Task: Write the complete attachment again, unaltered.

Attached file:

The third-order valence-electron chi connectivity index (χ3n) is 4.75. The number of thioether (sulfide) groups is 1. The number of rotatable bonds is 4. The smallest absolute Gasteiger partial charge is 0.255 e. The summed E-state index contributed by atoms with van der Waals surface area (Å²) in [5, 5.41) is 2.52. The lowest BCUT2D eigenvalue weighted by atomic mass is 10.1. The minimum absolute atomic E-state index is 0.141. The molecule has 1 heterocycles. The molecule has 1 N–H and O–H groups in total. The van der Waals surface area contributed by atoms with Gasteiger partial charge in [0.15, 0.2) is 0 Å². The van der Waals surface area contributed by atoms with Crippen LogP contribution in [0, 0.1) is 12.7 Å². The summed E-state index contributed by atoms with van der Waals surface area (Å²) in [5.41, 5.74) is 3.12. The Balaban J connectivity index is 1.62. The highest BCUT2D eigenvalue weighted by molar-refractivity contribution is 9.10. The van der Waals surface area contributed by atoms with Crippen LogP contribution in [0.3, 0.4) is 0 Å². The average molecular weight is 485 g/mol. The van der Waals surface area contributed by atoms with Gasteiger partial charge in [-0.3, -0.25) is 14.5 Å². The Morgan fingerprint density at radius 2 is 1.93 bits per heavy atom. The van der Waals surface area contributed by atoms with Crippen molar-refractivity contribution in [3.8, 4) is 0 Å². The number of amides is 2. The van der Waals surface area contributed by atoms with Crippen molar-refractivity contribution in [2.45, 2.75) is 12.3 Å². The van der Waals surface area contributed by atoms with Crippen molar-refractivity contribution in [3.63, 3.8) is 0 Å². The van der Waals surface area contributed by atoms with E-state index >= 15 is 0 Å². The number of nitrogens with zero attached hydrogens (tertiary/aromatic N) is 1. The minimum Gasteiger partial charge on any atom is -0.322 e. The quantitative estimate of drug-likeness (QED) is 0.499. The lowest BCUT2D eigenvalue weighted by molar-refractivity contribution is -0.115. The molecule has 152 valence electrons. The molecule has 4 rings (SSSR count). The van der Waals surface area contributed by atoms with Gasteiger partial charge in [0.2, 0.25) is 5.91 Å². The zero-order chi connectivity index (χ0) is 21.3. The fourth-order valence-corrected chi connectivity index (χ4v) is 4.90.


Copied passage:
The third-order valence-electron chi connectivity index (χ3n) is 4.75. The number of thioether (sulfide) groups is 1. The number of rotatable bonds is 4. The smallest absolute Gasteiger partial charge is 0.255 e. The summed E-state index contributed by atoms with van der Waals surface area (Å²) in [5, 5.41) is 2.52. The lowest BCUT2D eigenvalue weighted by atomic mass is 10.1. The minimum absolute atomic E-state index is 0.141. The molecule has 1 heterocycles. The molecule has 1 N–H and O–H groups in total. The van der Waals surface area contributed by atoms with Gasteiger partial charge in [0.15, 0.2) is 0 Å². The van der Waals surface area contributed by atoms with Crippen LogP contribution in [0, 0.1) is 12.7 Å². The summed E-state index contributed by atoms with van der Waals surface area (Å²) in [5.41, 5.74) is 3.12. The Balaban J connectivity index is 1.62. The highest BCUT2D eigenvalue weighted by molar-refractivity contribution is 9.10. The van der Waals surface area contributed by atoms with Crippen LogP contribution in [0.3, 0.4) is 0 Å². The average molecular weight is 485 g/mol. The van der Waals surface area contributed by atoms with Gasteiger partial charge in [-0.3, -0.25) is 14.5 Å². The Morgan fingerprint density at radius 2 is 1.93 bits per heavy atom. The van der Waals surface area contributed by atoms with Crippen molar-refractivity contribution in [3.8, 4) is 0 Å². The number of amides is 2. The van der Waals surface area contributed by atoms with Crippen molar-refractivity contribution in [2.45, 2.75) is 12.3 Å². The van der Waals surface area contributed by atoms with Crippen molar-refractivity contribution in [3.63, 3.8) is 0 Å². The van der Waals surface area contributed by atoms with E-state index >= 15 is 0 Å². The number of nitrogens with zero attached hydrogens (tertiary/aromatic N) is 1. The minimum Gasteiger partial charge on any atom is -0.322 e. The quantitative estimate of drug-likeness (QED) is 0.499. The lowest BCUT2D eigenvalue weighted by molar-refractivity contribution is -0.115. The molecule has 152 valence electrons. The molecule has 4 rings (SSSR count). The van der Waals surface area contributed by atoms with Gasteiger partial charge in [0.2, 0.25) is 5.91 Å². The zero-order chi connectivity index (χ0) is 21.3. The fourth-order valence-corrected chi connectivity index (χ4v) is 4.90.